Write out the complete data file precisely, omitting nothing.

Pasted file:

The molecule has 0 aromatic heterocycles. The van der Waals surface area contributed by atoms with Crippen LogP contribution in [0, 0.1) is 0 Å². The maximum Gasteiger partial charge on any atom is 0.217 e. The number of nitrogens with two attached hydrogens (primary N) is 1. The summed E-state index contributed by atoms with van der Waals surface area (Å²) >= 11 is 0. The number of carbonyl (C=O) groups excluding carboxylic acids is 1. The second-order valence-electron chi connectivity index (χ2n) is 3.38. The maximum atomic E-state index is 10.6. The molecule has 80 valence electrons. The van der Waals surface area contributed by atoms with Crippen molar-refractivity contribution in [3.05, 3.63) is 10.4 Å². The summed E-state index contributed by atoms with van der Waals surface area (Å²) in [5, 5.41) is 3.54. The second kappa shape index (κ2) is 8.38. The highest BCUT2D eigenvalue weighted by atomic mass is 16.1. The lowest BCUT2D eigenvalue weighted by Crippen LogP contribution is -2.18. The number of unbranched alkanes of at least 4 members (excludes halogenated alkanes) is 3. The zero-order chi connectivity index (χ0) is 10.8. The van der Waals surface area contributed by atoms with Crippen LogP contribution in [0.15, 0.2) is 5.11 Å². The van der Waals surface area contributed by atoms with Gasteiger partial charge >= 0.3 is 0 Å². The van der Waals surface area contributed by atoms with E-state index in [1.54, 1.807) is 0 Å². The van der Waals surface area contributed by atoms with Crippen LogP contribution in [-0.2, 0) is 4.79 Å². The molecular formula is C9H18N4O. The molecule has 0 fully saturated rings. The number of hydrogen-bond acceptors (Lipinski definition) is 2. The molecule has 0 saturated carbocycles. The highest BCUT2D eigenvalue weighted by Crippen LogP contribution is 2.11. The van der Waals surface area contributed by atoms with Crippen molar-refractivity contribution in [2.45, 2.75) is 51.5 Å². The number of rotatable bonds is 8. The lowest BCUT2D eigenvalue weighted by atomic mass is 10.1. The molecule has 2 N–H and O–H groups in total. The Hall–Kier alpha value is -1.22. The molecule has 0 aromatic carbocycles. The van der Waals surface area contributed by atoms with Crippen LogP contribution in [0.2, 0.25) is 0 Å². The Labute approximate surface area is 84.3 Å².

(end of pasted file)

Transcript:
The molecule has 0 aromatic heterocycles. The van der Waals surface area contributed by atoms with Crippen LogP contribution in [0, 0.1) is 0 Å². The maximum Gasteiger partial charge on any atom is 0.217 e. The number of nitrogens with two attached hydrogens (primary N) is 1. The summed E-state index contributed by atoms with van der Waals surface area (Å²) >= 11 is 0. The number of carbonyl (C=O) groups excluding carboxylic acids is 1. The second-order valence-electron chi connectivity index (χ2n) is 3.38. The maximum atomic E-state index is 10.6. The molecule has 80 valence electrons. The van der Waals surface area contributed by atoms with Crippen molar-refractivity contribution in [3.05, 3.63) is 10.4 Å². The summed E-state index contributed by atoms with van der Waals surface area (Å²) in [5, 5.41) is 3.54. The second kappa shape index (κ2) is 8.38. The highest BCUT2D eigenvalue weighted by atomic mass is 16.1. The lowest BCUT2D eigenvalue weighted by Crippen LogP contribution is -2.18. The number of unbranched alkanes of at least 4 members (excludes halogenated alkanes) is 3. The zero-order chi connectivity index (χ0) is 10.8. The van der Waals surface area contributed by atoms with Crippen LogP contribution in [0.15, 0.2) is 5.11 Å². The van der Waals surface area contributed by atoms with Gasteiger partial charge >= 0.3 is 0 Å². The van der Waals surface area contributed by atoms with E-state index in [1.54, 1.807) is 0 Å². The van der Waals surface area contributed by atoms with Crippen LogP contribution in [-0.2, 0) is 4.79 Å². The molecular formula is C9H18N4O. The molecule has 0 fully saturated rings. The number of hydrogen-bond acceptors (Lipinski definition) is 2. The molecule has 0 saturated carbocycles. The highest BCUT2D eigenvalue weighted by Crippen LogP contribution is 2.11. The van der Waals surface area contributed by atoms with Crippen molar-refractivity contribution in [2.45, 2.75) is 51.5 Å². The number of rotatable bonds is 8. The lowest BCUT2D eigenvalue weighted by atomic mass is 10.1. The molecule has 2 N–H and O–H groups in total. The Hall–Kier alpha value is -1.22. The molecule has 0 aromatic carbocycles. The van der Waals surface area contributed by atoms with Crippen LogP contribution in [0.2, 0.25) is 0 Å². The Labute approximate surface area is 84.3 Å².